Here's How Long Kefir Lasts After Opening

Kefir boasts a history of over 1,000 years, including a span of time when its recipe wasn't widely shared, but only within the last few years has it been enjoying more mainstream popularity in the United States. American consumers have finally realized that this fermented milk not only has a pleasant taste and mouthfeel — it has the consistency of a drinkable yogurt — but also that kefir is one of the most game-changing superfoods we can improve our diets with

Kefir can be made from cow, goat, or sheep milk, and its funky, tart taste comes from being fermented with probiotic bacteria. The bacteria in kefir helps improve digestive health and can even assist in other areas like lowering blood pressure and cholesterol. However, this bacteria also means that kefir may not last quite as long as some other staples in your fridge. Once you open a container of kefir, all the bacteria working wonders in this fermented milk will also get to work mingling with new, unwanted bacteria. 

Kefir does not contain preservatives — which is a good thing for its wellness benefits — but it also means that there is no line of defense against spoilage. Therefore, you really shouldn't keep kefir around for more than two days after you open it. Some brands defer a bit more loosely to their "best by" dates, but planning to enjoy your kefir within a few days of opening it guarantees that the drink will be at its best.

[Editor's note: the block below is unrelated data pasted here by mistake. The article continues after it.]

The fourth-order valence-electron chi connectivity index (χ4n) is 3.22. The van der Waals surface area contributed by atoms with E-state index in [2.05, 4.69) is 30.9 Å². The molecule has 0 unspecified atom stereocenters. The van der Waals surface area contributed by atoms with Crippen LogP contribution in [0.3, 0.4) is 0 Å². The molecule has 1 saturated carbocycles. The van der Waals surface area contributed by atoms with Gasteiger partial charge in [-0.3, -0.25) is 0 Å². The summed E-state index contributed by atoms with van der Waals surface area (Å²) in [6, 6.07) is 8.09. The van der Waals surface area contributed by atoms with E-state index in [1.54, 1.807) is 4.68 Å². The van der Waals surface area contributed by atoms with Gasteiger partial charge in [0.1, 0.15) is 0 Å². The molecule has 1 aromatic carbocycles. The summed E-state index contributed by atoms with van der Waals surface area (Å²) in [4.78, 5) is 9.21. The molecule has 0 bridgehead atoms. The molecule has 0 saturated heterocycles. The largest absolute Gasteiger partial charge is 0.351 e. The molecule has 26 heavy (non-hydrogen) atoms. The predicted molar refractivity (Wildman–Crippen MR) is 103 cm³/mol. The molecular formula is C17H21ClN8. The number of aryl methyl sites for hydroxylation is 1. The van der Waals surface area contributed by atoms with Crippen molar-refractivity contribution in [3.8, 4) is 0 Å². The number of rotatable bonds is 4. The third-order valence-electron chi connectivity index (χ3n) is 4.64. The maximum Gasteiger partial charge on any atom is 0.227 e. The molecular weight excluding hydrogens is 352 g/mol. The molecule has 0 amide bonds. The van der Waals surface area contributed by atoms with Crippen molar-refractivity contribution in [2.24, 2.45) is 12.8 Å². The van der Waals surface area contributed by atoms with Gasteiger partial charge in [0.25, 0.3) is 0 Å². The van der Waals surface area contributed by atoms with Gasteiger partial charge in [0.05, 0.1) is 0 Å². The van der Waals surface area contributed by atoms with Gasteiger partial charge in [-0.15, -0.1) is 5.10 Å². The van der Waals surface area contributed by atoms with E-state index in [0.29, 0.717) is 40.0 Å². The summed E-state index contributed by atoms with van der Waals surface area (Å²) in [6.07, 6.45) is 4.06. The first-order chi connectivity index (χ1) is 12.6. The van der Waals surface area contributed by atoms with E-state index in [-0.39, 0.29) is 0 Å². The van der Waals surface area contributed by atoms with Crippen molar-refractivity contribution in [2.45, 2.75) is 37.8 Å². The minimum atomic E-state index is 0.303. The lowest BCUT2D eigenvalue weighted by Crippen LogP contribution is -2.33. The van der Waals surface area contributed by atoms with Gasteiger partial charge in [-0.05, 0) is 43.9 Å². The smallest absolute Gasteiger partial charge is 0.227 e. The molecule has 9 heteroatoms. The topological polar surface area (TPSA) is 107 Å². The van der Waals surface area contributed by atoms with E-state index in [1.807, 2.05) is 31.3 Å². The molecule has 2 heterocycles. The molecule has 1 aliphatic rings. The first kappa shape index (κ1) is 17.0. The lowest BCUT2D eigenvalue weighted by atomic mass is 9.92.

How to tell if kefir is spoiled and how to avoid this

Kefir has billions of live cultures in it, including 40 strains of bacteria that are good for your gut health. But that's also a lot of live bacteria action when you consider how long kefir can last in your refrigerator. Say it's been three days since you opened it — can you still enjoy that kefir at its best? Or, maybe you forgot what day you opened it. 

In either case, it's good to know how to tell if your kefir is no longer fresh. Mold is your most obvious indicator, but without that, you still might notice that it's separated — as in, it's less of a thick milk and more of a water with solids floating. It may also smell — or taste, if you're brave enough to try — super sour, which is a red flag. So, is there any way to avoid getting to that possibly moldy or sour-smelling state with your kefir? 

You could freeze it, but even frozen, there will still be some bacterial activity (which is desirable) and your kefir still won't keep for more than a few weeks. Do make sure you thaw it in the refrigerator and not on your counter, and at that point, you should consume it in a day or so. You could also expand your uses for kefir. Once you realize how versatile it is, you may never have to worry about it spoiling. You can whip up anything from ranch dressing with kefir to melon-kefir popsicles.